[German Physicist Max] Born wrote: "[...] I went to Cologne, met Minkowski and heard his celebrated lecture 'Space and Time' delivered on 2 September 1908. [...] He told me later that it came to him as a great shock when Einstein published his paper in which the equivalence of the different local times of observers moving relative to each other was pronounced; for he had reached the same conclusions independently but did not publish them because he wished first to work out the mathematical structure in all its splendor. He never made a priority claim and always gave Einstein his full share in the great discovery."Born also spent 3 years trying to convince Whittaker to credit his friend Einstein for special relativity, but Whittaker wrote that Lorentz and Poincare had it all before Einstein. Aa Born wrote to Einstein:
Whittaker, the old mathematician, who lives here as Professor Emeritus and is a good friend of mine, has written a new edition of his old book History of the Theory of the Ether, of which the second volume has already been published. Among other things it contains a history of the theory of relativity which is peculiar in that Lorentz and Poincaré are credited with its discovery while your papers are treated as less important. ... As a matter of fact I have done everything I could during the last three years to dissuade Whittaker from carrying out his plan, which he had already cherished for a long time and loved to talk about. ...
He insisted that everything of importance had already been said by Poincaré, and that Lorentz quite plainly had the physical interpretation.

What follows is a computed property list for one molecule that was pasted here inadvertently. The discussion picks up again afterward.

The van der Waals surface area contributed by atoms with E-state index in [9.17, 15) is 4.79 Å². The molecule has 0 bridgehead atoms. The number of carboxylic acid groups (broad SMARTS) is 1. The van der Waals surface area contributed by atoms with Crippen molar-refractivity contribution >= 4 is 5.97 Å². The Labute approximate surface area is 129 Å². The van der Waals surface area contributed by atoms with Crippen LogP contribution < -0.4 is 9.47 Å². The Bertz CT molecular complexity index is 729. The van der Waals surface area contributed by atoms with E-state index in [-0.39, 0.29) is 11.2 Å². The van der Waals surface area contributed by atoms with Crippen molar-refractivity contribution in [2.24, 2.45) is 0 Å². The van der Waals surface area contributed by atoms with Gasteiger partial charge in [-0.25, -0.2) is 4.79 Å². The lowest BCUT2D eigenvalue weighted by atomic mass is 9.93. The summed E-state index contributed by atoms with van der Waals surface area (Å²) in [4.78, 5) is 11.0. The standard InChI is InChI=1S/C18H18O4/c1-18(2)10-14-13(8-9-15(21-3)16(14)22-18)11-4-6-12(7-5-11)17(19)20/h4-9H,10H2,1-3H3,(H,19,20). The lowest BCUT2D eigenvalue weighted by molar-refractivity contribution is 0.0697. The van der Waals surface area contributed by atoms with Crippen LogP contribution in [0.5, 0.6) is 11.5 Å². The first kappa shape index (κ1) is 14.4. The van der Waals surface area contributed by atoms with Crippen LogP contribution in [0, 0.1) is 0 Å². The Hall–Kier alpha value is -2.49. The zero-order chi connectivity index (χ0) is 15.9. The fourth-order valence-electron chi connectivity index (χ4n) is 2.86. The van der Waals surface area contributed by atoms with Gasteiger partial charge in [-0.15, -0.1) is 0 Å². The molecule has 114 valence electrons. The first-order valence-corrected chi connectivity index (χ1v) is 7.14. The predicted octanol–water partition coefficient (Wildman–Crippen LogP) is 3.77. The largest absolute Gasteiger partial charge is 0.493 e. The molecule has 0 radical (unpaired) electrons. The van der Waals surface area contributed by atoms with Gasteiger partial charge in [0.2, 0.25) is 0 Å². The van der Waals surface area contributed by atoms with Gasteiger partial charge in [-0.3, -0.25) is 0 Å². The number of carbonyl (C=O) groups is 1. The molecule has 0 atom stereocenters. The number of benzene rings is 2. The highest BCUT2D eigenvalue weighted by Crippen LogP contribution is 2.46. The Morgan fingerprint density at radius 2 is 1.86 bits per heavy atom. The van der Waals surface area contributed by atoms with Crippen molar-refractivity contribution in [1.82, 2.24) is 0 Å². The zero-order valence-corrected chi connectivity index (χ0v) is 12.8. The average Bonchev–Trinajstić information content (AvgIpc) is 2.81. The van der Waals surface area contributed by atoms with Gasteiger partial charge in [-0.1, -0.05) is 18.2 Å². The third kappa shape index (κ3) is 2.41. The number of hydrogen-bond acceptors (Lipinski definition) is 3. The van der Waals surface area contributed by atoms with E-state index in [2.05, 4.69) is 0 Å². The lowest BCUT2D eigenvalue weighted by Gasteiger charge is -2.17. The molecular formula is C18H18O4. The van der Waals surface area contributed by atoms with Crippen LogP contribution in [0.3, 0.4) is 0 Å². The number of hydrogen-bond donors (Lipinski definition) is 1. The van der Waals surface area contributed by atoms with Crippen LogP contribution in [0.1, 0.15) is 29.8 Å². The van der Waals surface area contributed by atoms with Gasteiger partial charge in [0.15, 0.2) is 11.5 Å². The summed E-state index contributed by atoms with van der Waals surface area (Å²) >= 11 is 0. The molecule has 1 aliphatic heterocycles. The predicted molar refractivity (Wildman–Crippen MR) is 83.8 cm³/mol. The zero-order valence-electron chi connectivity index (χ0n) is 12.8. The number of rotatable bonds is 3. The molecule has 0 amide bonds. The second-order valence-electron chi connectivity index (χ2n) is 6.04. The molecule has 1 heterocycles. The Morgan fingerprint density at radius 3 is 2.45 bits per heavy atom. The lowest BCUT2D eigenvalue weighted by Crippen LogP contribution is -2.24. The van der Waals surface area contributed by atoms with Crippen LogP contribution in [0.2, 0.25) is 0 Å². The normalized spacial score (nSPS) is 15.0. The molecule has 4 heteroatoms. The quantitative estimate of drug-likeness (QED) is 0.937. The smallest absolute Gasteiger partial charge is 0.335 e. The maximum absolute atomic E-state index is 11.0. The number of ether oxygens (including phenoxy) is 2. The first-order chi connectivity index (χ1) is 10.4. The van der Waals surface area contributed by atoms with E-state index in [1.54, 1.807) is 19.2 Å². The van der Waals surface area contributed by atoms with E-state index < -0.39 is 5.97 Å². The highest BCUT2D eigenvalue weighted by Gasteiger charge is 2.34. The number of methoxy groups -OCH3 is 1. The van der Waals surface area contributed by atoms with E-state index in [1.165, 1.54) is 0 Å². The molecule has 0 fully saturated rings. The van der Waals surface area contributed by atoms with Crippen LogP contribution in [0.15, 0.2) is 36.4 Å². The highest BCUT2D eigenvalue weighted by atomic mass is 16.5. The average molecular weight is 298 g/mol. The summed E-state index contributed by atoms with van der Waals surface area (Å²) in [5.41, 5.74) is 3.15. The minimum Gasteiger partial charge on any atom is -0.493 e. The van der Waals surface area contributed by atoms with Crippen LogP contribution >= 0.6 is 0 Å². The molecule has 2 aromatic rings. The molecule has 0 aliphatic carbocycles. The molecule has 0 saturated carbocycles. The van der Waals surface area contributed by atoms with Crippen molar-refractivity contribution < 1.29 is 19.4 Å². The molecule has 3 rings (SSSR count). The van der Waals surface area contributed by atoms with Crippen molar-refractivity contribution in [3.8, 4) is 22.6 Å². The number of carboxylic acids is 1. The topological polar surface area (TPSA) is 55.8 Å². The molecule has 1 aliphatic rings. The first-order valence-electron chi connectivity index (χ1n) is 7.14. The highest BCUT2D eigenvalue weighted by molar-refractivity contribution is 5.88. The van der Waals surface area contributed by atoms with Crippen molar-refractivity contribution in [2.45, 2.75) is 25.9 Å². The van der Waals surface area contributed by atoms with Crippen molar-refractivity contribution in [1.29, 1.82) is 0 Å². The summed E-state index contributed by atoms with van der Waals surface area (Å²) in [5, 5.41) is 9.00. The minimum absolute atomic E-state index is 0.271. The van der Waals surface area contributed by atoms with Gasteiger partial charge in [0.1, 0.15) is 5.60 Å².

I don't see that these self-serving quotes mean much. The fact is that Minkowski gave Einstein very little credit, and Minkowski cheated others out of credit also. Minkowski died soon afterwards, so we do not know what he would have thought of the credit dispute.
Born wrote some papers on the relativity of rigid bodies, as there were such a thing. He seems to have understood the Lorentz-Einstein version of the theory, but it is not clear that he accepted the Poincare-Minkowski version.
As discussed here, Born's opinions on the matter are confusing. While he refuses to give Lorentz full credit for relativity, he implies that he never read Poincare's papers until much later, and when he did, he admitted that Poincare seemed to have the whole theory before Einstein. It appears to me that Born wanted to credit Einstein, but could not find a good reason for doing so.
Born's opinion might be important if he had first-hand knowledge of unpublished opinions. He was good friends with Einstein, Lorentz, and Whittaker. But we don't need Born to tell us what was published in the original papers.